|Publication number||US8141361 B2|
|Application number||US 11/835,724|
|Publication date||Mar 27, 2012|
|Priority date||Feb 10, 2005|
|Also published as||DE102005005958A1, DE502006001829D1, EP1846650A1, EP1846650B1, US20080016864, WO2006084583A1|
|Publication number||11835724, 835724, US 8141361 B2, US 8141361B2, US-B2-8141361, US8141361 B2, US8141361B2|
|Original Assignee||Volkswagen Ag|
|Export Citation||BiBTeX, EndNote, RefMan|
|Patent Citations (41), Non-Patent Citations (1), Referenced by (12), Classifications (18), Legal Events (2)|
|External Links: USPTO, USPTO Assignment, Espacenet|
This application is a continuation of copending International Application No. PCT/EP2006/000682 filed Jan. 26, 2006, which designates the United States, and claims priority to German application number 10 2005 005 958.9 filed Feb. 10, 2005, the contents of which are hereby incorporated by reference in its entirety.
The invention concerns a method to run an internal combustion engine with gas, as well as a gas fueled internal combustion engine, in particular for a vehicle engine run by natural gas, wherein the internal combustion engine is run by charging it.
Natural gas has increased in significance in recent times on account of its properties as an alternative fuel. From the combustion engine point of view natural gas is interesting above all on account of its high octane content and the consequent high degree of anti-knocking properties and relatively high energy density. A further advantage is the low content of catalytic converter pollutants such as phosphorus and sulfur and the low proportion of carbon in comparison with gasoline or diesel. Natural gas, thus, has good combustion properties with a low degree of emissions of pollutants and lowered CO2 emissions.
Natural gas in a highly compressed form with the designation CNG (Compressed Natural Gas) is used. The compressed gas is filled in the tank under pressure of approx. 200 bar and in the process reduced to one two-hundredths of its volume.
Natural gas fueled vehicles are being offered at present in two different forms, with a bivalent or monovalent internal combustion engine. Bivalent internal combustion engines can be run both with natural gas as well as with gasoline. These however do not use the power of natural gas and make natural gas propulsion more expensive as two complete fuelling systems are required.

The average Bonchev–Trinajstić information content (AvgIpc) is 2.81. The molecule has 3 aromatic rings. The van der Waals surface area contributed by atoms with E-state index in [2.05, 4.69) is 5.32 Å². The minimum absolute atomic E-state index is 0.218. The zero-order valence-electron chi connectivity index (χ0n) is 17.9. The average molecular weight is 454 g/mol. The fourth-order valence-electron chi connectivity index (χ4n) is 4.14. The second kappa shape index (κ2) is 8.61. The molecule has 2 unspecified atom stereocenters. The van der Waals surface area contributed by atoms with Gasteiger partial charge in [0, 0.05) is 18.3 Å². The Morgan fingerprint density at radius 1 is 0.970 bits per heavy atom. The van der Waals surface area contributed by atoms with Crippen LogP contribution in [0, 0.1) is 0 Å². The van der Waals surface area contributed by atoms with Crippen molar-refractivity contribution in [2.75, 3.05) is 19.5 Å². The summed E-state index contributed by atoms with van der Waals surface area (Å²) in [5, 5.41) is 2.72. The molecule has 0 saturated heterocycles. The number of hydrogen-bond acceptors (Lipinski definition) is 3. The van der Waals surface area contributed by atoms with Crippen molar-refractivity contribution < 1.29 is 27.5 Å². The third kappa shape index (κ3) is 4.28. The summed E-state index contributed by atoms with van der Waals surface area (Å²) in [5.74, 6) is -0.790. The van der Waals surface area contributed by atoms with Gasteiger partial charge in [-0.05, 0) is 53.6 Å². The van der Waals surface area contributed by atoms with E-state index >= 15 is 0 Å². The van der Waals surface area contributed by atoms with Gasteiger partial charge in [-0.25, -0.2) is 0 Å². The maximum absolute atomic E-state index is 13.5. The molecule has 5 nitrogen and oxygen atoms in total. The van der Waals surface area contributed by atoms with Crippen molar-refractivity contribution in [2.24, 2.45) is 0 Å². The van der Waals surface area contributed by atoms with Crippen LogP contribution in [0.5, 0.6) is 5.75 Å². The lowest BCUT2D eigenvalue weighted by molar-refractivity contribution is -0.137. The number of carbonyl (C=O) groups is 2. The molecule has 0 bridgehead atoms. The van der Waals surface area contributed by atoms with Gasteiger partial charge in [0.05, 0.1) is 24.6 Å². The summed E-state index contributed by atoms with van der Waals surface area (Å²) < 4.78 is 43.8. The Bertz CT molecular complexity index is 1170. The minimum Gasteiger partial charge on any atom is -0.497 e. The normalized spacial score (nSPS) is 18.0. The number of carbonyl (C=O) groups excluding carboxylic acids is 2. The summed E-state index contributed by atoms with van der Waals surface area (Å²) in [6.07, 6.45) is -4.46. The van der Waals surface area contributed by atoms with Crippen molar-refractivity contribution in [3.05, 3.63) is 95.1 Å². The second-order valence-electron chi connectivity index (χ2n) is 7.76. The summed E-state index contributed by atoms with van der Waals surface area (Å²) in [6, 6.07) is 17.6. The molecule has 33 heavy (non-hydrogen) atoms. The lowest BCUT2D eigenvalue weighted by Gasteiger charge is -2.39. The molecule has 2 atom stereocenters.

Monovalent vehicles are run by natural gas alone or have an emergency tank with up to 15 liters of gasoline. The internal combustion engine is optimized for usage with natural gas propulsion.
Natural gas fueled internal combustion engines were conceived in the past above all with respect to the factor of pollutant emissions. In order to provide an optimal conversion of pollutants in the catalytic converter in dynamic operation as well, a precise stoichiometric combination of the natural gas-air-mixture (λ=1) is necessary. The gas added mixture is therefore successful in certain cases of application with electronically regulated gas injection, for example, by means of a lambda regulation by means of an oxygen sensor and “multi-point” injection in front of the input valve of each of the cylinders of the internal combustion engine.
A crucial distinguishing characteristic from gasoline fueled internal combustion engines is the injection of the fuel in the form of a gas in the intake manifold. In this case a significant proportion of the suction air is displaced by the natural gas. Through this process the charging and, with it, the performance of the internal combustion engine also reduces. It is well known that the performance of a usual reciprocating piston engine, if run with natural gas, is approx. 15% under that of one run with gasoline and under that of charged diesel engines.
A partial offsetting of the minimal performance is, as disclosed in DE 100 62 391 A1, possible through charging the internal combustion engine with natural gas.
A further reduction of the existing performance and consumption disadvantages of natural gas propelled internal combustion engines as opposed to the charged diesel engines of today is possible through the use of lean-burn engine concepts. The lower degree of load on components in the case of lean-burn engines allows a significant increase in the supercharging pressures. However the combustion speed is lowered in the case of very lean mixtures so that an intensified charging motion is necessary as a compensatory measure. Corresponding lean-burn engines comprise along with combustion methods with increased lean-burn running capability an exhaust turbo charging with charge-air cooling. The density proportion is, depending on the concept, between 1:11 and 1:13.